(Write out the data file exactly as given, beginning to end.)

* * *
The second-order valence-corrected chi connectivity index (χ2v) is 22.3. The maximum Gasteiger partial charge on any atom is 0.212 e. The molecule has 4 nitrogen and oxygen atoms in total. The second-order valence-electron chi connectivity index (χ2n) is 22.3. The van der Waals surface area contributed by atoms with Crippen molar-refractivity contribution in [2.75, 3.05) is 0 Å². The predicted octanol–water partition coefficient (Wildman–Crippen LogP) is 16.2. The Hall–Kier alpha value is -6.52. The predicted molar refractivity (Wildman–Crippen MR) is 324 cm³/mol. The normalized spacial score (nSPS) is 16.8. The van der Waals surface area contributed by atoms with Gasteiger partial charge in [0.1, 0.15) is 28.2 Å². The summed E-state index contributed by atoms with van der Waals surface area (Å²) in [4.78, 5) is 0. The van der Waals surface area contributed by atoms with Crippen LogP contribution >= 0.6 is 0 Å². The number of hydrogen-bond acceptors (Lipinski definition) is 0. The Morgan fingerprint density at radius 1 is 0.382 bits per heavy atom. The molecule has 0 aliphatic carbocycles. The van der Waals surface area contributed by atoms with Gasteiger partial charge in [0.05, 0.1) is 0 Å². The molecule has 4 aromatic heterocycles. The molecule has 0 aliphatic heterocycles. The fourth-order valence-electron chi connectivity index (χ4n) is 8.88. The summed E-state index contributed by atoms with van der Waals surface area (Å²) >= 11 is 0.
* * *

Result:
The second-order valence-corrected chi connectivity index (χ2v) is 22.3. The maximum Gasteiger partial charge on any atom is 0.212 e. The molecule has 4 nitrogen and oxygen atoms in total. The second-order valence-electron chi connectivity index (χ2n) is 22.3. The van der Waals surface area contributed by atoms with Crippen molar-refractivity contribution in [2.75, 3.05) is 0 Å². The predicted octanol–water partition coefficient (Wildman–Crippen LogP) is 16.2. The Hall–Kier alpha value is -6.52. The predicted molar refractivity (Wildman–Crippen MR) is 324 cm³/mol. The normalized spacial score (nSPS) is 16.8. The van der Waals surface area contributed by atoms with Gasteiger partial charge in [0.1, 0.15) is 28.2 Å². The summed E-state index contributed by atoms with van der Waals surface area (Å²) in [4.78, 5) is 0. The van der Waals surface area contributed by atoms with Crippen LogP contribution >= 0.6 is 0 Å². The number of hydrogen-bond acceptors (Lipinski definition) is 0. The Morgan fingerprint density at radius 1 is 0.382 bits per heavy atom. The molecule has 0 aliphatic carbocycles. The van der Waals surface area contributed by atoms with Gasteiger partial charge in [0.05, 0.1) is 0 Å². The molecule has 4 aromatic heterocycles. The molecule has 0 aliphatic heterocycles. The fourth-order valence-electron chi connectivity index (χ4n) is 8.88. The summed E-state index contributed by atoms with van der Waals surface area (Å²) >= 11 is 0.